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Before you get a dog ….

Being a dog owner is an amazing and rewarding experience, but acquiring a family dog is a decision that should not be taken lightly and adequate research should be done before opting to become a dog owner. Your dog deserves a loving, stress free home and environment so very careful consideration must be given before deciding to get a dog and in particular when choosing what type of dog you would like. Dog shelters are full of dogs surrendered by owners who failed to consider all aspects of dog ownership before acquiring a furry friend. So with that in mind here are some of the more important things to consider.

Why do you want a dog ?

A dog is not a toy that can be put back in the cupboard when you have become bored with it. Owning a dog represents a commitment for many years and also signifies a considerable ongoing financial obligation. Food, vets bills, training fees, grooming etc. are just a few of the more obvious costs involved in owning a dog and is something that needs to be factored into the decision to get a dog.

Considering what you are looking for in a dog will help with deciding on what type of dog you should choose. Simply liking the look of the dog is likely to result in you getting a lovable dog that is just not suited to or right for you.

What type/breed of dog should you get ?

Dogs come in a variety of shapes and sizes and not all breeds have the same temperament or character.

It is extremely important for you to determine what your aspirations are for your dog when selecting what type or breed you should go for. If you are looking for a companion to go jogging or hiking with you then a Yorkie may not be the most suitable dog for this activity. Likewise if you want a small “cuddle bug” to curl up on your lap while you watch TV, then a Great Dane cross Boerboel may not be the wisest choice.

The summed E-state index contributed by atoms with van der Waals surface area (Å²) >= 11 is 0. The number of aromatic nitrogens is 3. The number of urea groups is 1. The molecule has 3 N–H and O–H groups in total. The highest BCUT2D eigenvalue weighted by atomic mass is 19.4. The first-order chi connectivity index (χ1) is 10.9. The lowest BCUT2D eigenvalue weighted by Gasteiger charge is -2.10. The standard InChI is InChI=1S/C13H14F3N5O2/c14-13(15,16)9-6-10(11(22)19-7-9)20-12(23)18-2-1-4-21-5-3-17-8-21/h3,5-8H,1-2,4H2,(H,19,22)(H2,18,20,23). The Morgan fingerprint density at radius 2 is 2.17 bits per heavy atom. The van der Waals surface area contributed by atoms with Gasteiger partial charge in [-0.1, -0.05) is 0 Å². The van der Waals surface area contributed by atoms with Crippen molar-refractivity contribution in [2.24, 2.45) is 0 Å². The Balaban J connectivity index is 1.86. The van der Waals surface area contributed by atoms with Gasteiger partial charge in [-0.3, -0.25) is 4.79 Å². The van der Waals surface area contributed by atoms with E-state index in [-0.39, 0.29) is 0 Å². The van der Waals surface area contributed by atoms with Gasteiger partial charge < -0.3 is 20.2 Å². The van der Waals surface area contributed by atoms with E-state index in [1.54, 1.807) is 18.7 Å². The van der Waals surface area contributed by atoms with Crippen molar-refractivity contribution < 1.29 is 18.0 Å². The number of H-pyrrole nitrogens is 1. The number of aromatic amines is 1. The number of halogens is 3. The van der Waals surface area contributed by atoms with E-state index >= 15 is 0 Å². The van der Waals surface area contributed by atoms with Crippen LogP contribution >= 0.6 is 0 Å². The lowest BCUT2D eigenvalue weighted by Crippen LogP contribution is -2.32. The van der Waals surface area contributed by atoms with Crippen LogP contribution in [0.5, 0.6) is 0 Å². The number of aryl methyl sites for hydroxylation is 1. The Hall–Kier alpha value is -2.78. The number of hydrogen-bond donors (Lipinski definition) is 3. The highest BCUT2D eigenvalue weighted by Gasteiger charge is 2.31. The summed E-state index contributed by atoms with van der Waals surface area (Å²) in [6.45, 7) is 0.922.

Dogs with long coats require far more grooming than short haired dogs and their up-keep can be considerably more expensive.

It is also very important to understand the daily physical and mental stimulation requirements of the type/breed of dog you are considering and whether you are able to provide those essentials. Many of the unwanted behaviours displayed by family pets are due to boredom and insufficient stimulation.

Male or female?

Deciding on whether to have a male or female is also a factor to consider. Broadly and generally speaking males are more dominant and self-confident while females can be more affectionate and home-loving. Irrespective of what gender you opt for, the most important factor is to have the dog sterilised.

Puppy vs adult dog.

This consideration is very much a personal choice and should be based on the family environment. Small children and puppies together can be quite a challenge requiring much more supervision than would possibly be needed with an adult dog.

Although house training may be necessary for both puppies and adult dogs, the task is often far less arduous with an adult dog.

On the flip side, a puppy may not yet have picked up to many unwanted behaviours and can be taught from the start to fit in with your family and routine.

Location/Setting

Where you live can also have an impact on what dog you should be considering. Some dogs are more suited to living in small gardens where others need more space to run around and display their natural instincts. Having said that if you are prepared to diligently give your dog the daily exercise and stimulation required by that particular breed, then property size is not such a criteria – it’s really all about taking care of your dog’s activity needs !

There are numerous criteria to consider when deciding to bring a dog into your home and these are just a few of the more important factors that need some deliberation. Remember when making that final decision, it’s a commitment and a promise to the dog for his entire lifetime and not just a flavour of the month responsibility.

Don’t forget to always follow the “adopt don’t shop” rule. 🙂

By Gordon, Trainer